Cinema: “Manga D’Terra”: Tribute to the Women of Reboleira

Cinema: “Manga D’Terra”: Tribute to the Women of Reboleira

There is only one Swiss film in international competition in Locarno this year. “With Manga D’Terra, I wanted to pay homage to the women of Reboleira on the outskirts of Lisbon,” Swiss and Portuguese director Basil Da Cunha said in Locarno.

Basil da Cunha: “I wanted to give a voice to women”

Director Basil da Cunha of Morges presents his film “Manga D’Terra” at the Locarno Film Festival.

05.08.2023

Like two previous feature films – “O Film do Mundo” (Locarno, 2019) and “After the Night” (Cannes, 2013) – this one, which centers on the heroine Rosinha, played by singer Eliana Rosa, was shot at the Reboleira cash. Proposal oscillates between musical comedy on the sounds of Cape Verde and documentaries.

We follow the journey of this 20-year-old young woman, who arrived from Cape Verde, who has to start from scratch, without anyone to support her, said Nuha Gomez, a neighborhood resident who became an actress. to the press. She plays Rosinha’s boss.

“I would like to say in the preamble that this film is the offscreen of the previous film, which gives a voice to women. Because I have made films for boys until now,” said the 38-year-old director, who is Swiss and Portuguese.

Revenge through music

“My ambition is to show several ways of being a woman and in particular this young woman who finds her strength and power in music, a way to take her revenge. Eliana Rosa’s contribution is enormous not only because she carries and embodies the film, but also because it is her voice that we hear when she sings and because she composed most of the songs.

Music and creativity are two ways to survive in immigrant quarters, suggests director of photography, Lausanne-based Patrick Tresch.

Every society needs a cinema.

If the movie wants to be light, it has immigration as a backdrop. Faced with the “vile” reality of those who have not succeeded and must leave,” one has the desire to create myths. “Every culture, every society, every society needs a cinema and to make one.”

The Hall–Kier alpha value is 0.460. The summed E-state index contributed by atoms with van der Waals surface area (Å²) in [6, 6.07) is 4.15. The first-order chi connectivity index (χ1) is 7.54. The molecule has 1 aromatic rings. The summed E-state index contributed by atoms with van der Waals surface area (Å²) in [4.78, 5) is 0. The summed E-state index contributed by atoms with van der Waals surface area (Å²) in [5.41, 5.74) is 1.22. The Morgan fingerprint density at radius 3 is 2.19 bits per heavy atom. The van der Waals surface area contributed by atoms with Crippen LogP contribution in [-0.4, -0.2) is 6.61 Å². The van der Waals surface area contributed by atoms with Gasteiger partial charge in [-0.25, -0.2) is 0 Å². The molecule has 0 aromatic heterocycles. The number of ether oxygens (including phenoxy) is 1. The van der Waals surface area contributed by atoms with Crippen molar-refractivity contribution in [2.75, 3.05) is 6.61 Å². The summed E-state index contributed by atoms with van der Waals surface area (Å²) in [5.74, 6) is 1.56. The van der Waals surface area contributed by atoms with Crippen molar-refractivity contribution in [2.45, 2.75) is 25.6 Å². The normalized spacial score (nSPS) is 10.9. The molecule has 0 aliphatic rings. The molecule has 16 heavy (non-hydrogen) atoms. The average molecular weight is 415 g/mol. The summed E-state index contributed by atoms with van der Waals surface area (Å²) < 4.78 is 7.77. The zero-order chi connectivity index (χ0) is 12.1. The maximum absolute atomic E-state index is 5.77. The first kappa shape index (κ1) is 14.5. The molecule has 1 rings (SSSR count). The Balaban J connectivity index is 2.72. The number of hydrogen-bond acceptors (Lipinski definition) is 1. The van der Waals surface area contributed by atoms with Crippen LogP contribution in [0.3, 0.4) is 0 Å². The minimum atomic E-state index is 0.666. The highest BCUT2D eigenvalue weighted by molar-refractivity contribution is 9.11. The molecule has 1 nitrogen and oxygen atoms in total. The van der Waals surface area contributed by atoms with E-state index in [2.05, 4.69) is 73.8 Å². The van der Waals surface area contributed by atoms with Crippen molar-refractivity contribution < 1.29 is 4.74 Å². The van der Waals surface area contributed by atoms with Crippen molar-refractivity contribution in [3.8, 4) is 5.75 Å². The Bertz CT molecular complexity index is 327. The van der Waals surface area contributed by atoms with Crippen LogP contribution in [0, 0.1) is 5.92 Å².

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Basil da Cunha used to work with Cape Verdeans as well as with non-professional actors. “He takes bits of life from our stories to make his movie,” explains lead actress Ileana Rosa.

“Thanks to the entire Rebolera community, we were able to make this film: she was the one who brought the sets, the stories and the music,” continues Patrick Tresh. And Basil da Cunha makes this population present in the eyes of the rest of the world.

In Portugal and Lisbon, the highlighting of this area, a place of police raids and often headlines, has sparked vigorous debate.

One last movie

Movie after movie, the director says he will be the last in this neighborhood to disappear. “But we’ll do another one this summer,” he smiles. This is not the end with the people I photograph with: we are forever linked. Because he formed around him a team of neighborhood residents who play in his movies.

It’s hard not to stick to Basil da Cunha’s approach. However, despite the ambition and generosity of the subject matter as well as the subtlety of tone and emotion in many scenes, the construction of this film is characterized by something ‘float’, centered around a single character. The director seems to distance himself from any real narrative construction to just watch Rosina. ‘, as one film specialist remarked upon leaving the screening.

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About the Author: Aldina Antunes

"Praticante de tv incurável. Estudioso da cultura pop. Pioneiro de viagens dedicado. Viciado em álcool. Jogador."

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